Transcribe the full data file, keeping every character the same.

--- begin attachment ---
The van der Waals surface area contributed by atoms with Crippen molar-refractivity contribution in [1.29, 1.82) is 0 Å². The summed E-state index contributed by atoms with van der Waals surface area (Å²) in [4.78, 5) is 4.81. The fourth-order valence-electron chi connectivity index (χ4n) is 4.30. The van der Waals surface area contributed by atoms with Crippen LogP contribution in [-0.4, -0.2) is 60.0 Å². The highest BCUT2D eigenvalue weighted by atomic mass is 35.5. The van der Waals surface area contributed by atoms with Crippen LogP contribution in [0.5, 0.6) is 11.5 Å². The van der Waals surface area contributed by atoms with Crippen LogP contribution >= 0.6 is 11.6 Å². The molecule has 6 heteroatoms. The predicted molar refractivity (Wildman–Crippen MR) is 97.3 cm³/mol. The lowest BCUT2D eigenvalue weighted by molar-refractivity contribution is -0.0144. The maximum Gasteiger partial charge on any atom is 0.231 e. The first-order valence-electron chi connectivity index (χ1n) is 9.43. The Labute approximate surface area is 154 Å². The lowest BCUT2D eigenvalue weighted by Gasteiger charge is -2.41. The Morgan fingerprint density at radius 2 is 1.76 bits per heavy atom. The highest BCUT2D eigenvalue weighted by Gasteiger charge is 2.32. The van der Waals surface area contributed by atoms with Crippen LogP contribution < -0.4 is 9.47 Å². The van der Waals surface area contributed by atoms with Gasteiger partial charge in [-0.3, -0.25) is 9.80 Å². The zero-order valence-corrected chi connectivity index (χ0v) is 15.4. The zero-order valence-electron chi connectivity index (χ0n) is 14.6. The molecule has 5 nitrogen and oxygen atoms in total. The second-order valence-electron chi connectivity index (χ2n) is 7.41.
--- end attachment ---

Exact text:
The van der Waals surface area contributed by atoms with Crippen molar-refractivity contribution in [1.29, 1.82) is 0 Å². The summed E-state index contributed by atoms with van der Waals surface area (Å²) in [4.78, 5) is 4.81. The fourth-order valence-electron chi connectivity index (χ4n) is 4.30. The van der Waals surface area contributed by atoms with Crippen LogP contribution in [-0.4, -0.2) is 60.0 Å². The highest BCUT2D eigenvalue weighted by atomic mass is 35.5. The van der Waals surface area contributed by atoms with Crippen LogP contribution in [0.5, 0.6) is 11.5 Å². The van der Waals surface area contributed by atoms with Crippen LogP contribution >= 0.6 is 11.6 Å². The molecule has 6 heteroatoms. The predicted molar refractivity (Wildman–Crippen MR) is 97.3 cm³/mol. The lowest BCUT2D eigenvalue weighted by molar-refractivity contribution is -0.0144. The maximum Gasteiger partial charge on any atom is 0.231 e. The first-order valence-electron chi connectivity index (χ1n) is 9.43. The Labute approximate surface area is 154 Å². The lowest BCUT2D eigenvalue weighted by Gasteiger charge is -2.41. The Morgan fingerprint density at radius 2 is 1.76 bits per heavy atom. The highest BCUT2D eigenvalue weighted by Gasteiger charge is 2.32. The van der Waals surface area contributed by atoms with Crippen LogP contribution < -0.4 is 9.47 Å². The van der Waals surface area contributed by atoms with Gasteiger partial charge in [-0.3, -0.25) is 9.80 Å². The zero-order valence-corrected chi connectivity index (χ0v) is 15.4. The zero-order valence-electron chi connectivity index (χ0n) is 14.6. The molecule has 5 nitrogen and oxygen atoms in total. The second-order valence-electron chi connectivity index (χ2n) is 7.41.